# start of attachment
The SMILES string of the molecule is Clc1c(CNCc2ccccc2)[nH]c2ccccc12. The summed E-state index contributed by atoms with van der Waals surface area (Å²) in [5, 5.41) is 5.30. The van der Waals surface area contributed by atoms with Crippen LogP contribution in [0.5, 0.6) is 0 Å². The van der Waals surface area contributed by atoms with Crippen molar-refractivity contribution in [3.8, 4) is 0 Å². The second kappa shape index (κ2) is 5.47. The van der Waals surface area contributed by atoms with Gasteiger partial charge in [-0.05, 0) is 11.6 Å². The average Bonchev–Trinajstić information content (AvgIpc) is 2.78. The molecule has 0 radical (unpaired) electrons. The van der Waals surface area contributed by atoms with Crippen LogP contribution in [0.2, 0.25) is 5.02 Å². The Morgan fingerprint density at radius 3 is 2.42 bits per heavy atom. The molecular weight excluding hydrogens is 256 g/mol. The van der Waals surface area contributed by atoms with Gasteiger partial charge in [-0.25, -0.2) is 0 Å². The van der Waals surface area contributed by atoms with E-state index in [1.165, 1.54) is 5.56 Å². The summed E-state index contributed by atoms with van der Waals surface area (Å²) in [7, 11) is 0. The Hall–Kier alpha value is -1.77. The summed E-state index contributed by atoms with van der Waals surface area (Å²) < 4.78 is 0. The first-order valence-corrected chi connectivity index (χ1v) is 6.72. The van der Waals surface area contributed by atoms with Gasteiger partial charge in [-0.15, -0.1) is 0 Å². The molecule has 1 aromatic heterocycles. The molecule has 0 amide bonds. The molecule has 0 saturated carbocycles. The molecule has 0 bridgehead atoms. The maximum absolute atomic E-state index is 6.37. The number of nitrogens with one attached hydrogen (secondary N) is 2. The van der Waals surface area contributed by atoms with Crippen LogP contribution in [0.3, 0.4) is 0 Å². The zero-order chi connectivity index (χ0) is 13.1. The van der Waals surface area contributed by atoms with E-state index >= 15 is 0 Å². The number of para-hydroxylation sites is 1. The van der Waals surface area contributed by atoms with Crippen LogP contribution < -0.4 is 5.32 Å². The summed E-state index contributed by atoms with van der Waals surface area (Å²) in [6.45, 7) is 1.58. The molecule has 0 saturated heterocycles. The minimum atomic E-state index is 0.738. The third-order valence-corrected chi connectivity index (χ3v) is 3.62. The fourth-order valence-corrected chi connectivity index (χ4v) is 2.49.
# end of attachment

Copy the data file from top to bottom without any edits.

The SMILES string of the molecule is Clc1c(CNCc2ccccc2)[nH]c2ccccc12. The summed E-state index contributed by atoms with van der Waals surface area (Å²) in [5, 5.41) is 5.30. The van der Waals surface area contributed by atoms with Crippen LogP contribution in [0.5, 0.6) is 0 Å². The van der Waals surface area contributed by atoms with Crippen molar-refractivity contribution in [3.8, 4) is 0 Å². The second kappa shape index (κ2) is 5.47. The van der Waals surface area contributed by atoms with Gasteiger partial charge in [-0.05, 0) is 11.6 Å². The average Bonchev–Trinajstić information content (AvgIpc) is 2.78. The molecule has 0 radical (unpaired) electrons. The van der Waals surface area contributed by atoms with Crippen LogP contribution in [0.2, 0.25) is 5.02 Å². The Morgan fingerprint density at radius 3 is 2.42 bits per heavy atom. The molecular weight excluding hydrogens is 256 g/mol. The van der Waals surface area contributed by atoms with Gasteiger partial charge in [-0.25, -0.2) is 0 Å². The van der Waals surface area contributed by atoms with E-state index in [1.165, 1.54) is 5.56 Å². The summed E-state index contributed by atoms with van der Waals surface area (Å²) in [7, 11) is 0. The Hall–Kier alpha value is -1.77. The summed E-state index contributed by atoms with van der Waals surface area (Å²) < 4.78 is 0. The first-order valence-corrected chi connectivity index (χ1v) is 6.72. The van der Waals surface area contributed by atoms with Gasteiger partial charge in [-0.15, -0.1) is 0 Å². The molecule has 1 aromatic heterocycles. The molecule has 0 amide bonds. The molecule has 0 saturated carbocycles. The molecule has 0 bridgehead atoms. The maximum absolute atomic E-state index is 6.37. The number of nitrogens with one attached hydrogen (secondary N) is 2. The van der Waals surface area contributed by atoms with Crippen LogP contribution in [0.3, 0.4) is 0 Å². The zero-order chi connectivity index (χ0) is 13.1. The van der Waals surface area contributed by atoms with E-state index >= 15 is 0 Å². The number of para-hydroxylation sites is 1. The van der Waals surface area contributed by atoms with Crippen LogP contribution < -0.4 is 5.32 Å². The summed E-state index contributed by atoms with van der Waals surface area (Å²) in [6.45, 7) is 1.58. The molecule has 0 saturated heterocycles. The minimum atomic E-state index is 0.738. The third-order valence-corrected chi connectivity index (χ3v) is 3.62. The fourth-order valence-corrected chi connectivity index (χ4v) is 2.49.